Silver Squeeze Infographic

Adam Taggart
By Adam Taggart on Mon, May 20, 2013 - 9:29am

Here's a ray of hope, produced by The Austrian Insider, for those of you recovering from last night's 10% takedown of silver (about 2/3 recovered now):

The Silver Squeeze – An infographic by the team at The Silver Squeeze Free Infographic

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5 Comments

davefairtex's picture
davefairtex
Status: Diamond Member (Offline)
Joined: Sep 3 2008
Posts: 5072
silver; eagles & premiums, production costs, supply

Silver Eagles are made under the control of the US government, a bureaucracy that doesn't give two hoots about making money and thus is not likely to be particularly responsive to shortage situations in the marketplace.

I suggest it is probably better to pick a standard product produced by a for-profit institution more likely to respond rapidly to price incentives - such as 10oz or 100oz bars.  Those premiums, not surprisingly, are far lower than those on silver eagles.

I wonder why the author of this fine piece selected a metric which just happens to have the highest markup, produced by a non-responsive government bureaucracy that tends to have supply issues after big market moves?

It's just one of those things which makes me go "hmm..."

I mean, I think silver is a good buy right now, but I just don't like hearing spin from any side.  If there's one thing I would ask, its "please, just the facts."

The demand points are all valid as are the cost inflation at the various mines, and likely would eventually impose a floor on price.  What might that floor be?  Here's a guy who did a calculation on the average cost to produce silver: $23.68/oz.  Lots of caveats in that number, but its a data point.  I believe it a lot more than I believe the old "cash costs" figure the miners used to quote.  Interestingly, we're below that point right now.

http://seekingalpha.com/article/1303691-the-true-cost-to-mine-silver-complete-2012-figures

From a supply perspective, we don't appear to be at peak silver.  Some data from the USGS on world silver production:

US Production, on the other hand, is abysmal.  We use about 7900 tons a year and we produce about 1100 tons.  If things got bad around the world, I could see a "silver confiscation" in order to secure supplies for industry.

http://minerals.usgs.gov/ds/2005/140/

 

jcat3022's picture
jcat3022
Status: Bronze Member (Offline)
Joined: May 9 2012
Posts: 78
Mining stocks up around 5%

Mining stocks up around 5% today.  Not going to say with 100% conviction the bottom is in, but it sure looks that way.

Looks as if a major player entered the market around luch time (EST) today.

Adam Taggart's picture
Adam Taggart
Status: Peak Prosperity Co-founder (Offline)
Joined: May 26 2009
Posts: 2939
Fair points

Dave -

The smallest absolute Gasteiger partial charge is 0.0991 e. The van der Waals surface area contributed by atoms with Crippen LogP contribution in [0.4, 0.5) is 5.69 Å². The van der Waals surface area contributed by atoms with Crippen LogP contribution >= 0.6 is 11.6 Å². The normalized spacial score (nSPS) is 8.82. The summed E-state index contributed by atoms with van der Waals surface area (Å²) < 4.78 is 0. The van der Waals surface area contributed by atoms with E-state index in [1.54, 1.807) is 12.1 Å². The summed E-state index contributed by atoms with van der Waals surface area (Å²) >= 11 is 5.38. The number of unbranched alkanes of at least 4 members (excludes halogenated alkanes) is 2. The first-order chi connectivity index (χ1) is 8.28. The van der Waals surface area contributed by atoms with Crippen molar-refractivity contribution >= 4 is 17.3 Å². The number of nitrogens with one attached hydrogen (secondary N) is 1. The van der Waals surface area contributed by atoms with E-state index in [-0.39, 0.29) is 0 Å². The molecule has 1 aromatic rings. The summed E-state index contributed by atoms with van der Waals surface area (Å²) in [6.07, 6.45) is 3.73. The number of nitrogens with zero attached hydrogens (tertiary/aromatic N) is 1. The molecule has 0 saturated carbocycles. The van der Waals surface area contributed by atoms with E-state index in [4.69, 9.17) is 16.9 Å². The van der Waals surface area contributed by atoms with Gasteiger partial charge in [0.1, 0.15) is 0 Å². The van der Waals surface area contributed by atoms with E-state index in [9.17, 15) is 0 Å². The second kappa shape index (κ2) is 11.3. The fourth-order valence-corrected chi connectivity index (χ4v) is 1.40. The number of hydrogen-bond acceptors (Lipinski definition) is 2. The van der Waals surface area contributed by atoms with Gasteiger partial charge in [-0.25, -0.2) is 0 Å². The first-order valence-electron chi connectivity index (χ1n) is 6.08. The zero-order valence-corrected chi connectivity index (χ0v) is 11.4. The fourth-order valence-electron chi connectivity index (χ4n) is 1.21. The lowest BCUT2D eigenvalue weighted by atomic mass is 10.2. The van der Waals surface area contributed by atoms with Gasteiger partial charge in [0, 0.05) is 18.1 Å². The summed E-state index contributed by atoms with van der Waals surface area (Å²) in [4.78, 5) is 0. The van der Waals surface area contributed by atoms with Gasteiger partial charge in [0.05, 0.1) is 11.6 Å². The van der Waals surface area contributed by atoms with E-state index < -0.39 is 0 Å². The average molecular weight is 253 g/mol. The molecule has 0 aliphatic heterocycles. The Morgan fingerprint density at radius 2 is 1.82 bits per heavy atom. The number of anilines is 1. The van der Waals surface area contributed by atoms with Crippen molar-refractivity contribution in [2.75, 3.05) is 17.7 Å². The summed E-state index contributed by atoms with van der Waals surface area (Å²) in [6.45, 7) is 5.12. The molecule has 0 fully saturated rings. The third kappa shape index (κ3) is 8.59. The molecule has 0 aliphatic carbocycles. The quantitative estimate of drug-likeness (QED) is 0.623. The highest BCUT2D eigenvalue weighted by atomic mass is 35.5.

I think your points here are all fiar. I like your idea of using a benchmark less prone to non-market influences than coins from the US Mint.

And, to complement your chart from the USGS, Chris and I recently spoke with their expert on silver. He agrees there is no "peak silver" supply concern in our short-term headlights (from a global production standpoint).

 

davefairtex's picture
davefairtex
Status: Diamond Member (Offline)
Joined: Sep 3 2008
Posts: 5072
thanks adam

You talked with the USGS expert on Silver?  You guys get to do all the fun stuff.

Way back when I was first watching the crash course, I imagined looking at production numbers for all the various important commodities and seeing which things appeared to be peaking out.  Of course I promptly forgot about doing it because the task of getting data, formatting it, and then charting it smacked too much of doing Real Work at that time, but - funny thing, I happen to have the usgs data just lying around in a directory, so it wouldn't be too difficult to whip something up...

Dividing that world production data by world population might also give us an idea of what per-capita wealth is doing too.

I charted world gold production numbers the other day.  In 2007 it appeared to have peaked in 2001, but by 2011 gold production had (just barely) surpassed its 2001 high.  High prices, at least for now, managed to motivate more mining - likely the way high oil prices have us fracking the dregs from the shale.

I would dearly love to chart grams/ton for gold & silver mines, but I have no idea where to find that sort of timeseries.  I'm willing to bet the dramatic decline in the HUI/Gold ratio is driven at least partly by the decline in ore concentration, and at least partly by the massive printing of shares by the goldminers during the 2006-2008 period.  But finding out that, of course, smacks of Real Work also, and I'm not being paid by some hedge fund...

 

Grover's picture
Grover
Status: Platinum Member (Offline)
Joined: Feb 16 2011
Posts: 800
Short-term Headlights
Adam Taggart wrote:

And, to complement your chart from the USGS, Chris and I recently spoke with their expert on silver. He agrees there is no "peak silver" supply concern in our short-term headlights (from a global production standpoint).

Adam,

Great teaser. So, is the expert credible or just talking the "official book" as other government experts are prone to do? How far out are they looking? How much silver is left to be mined? Where are the new mines that replace the used up ones? At what point does ore quality, available energy, and price suppression make it too expensive to mine? Are percentages of silver in base metals constant, rising, or dropping? Is base metal ore quality dropping? How fast?

I'm sure I could come up with more questions. I see a finite mineable silver supply being available. Depending on the price of silver and quality of ore, the supply isn't fixed. If we exploit it faster, the short term prognosis is positive; however, it reduces the long term picture.

Grover

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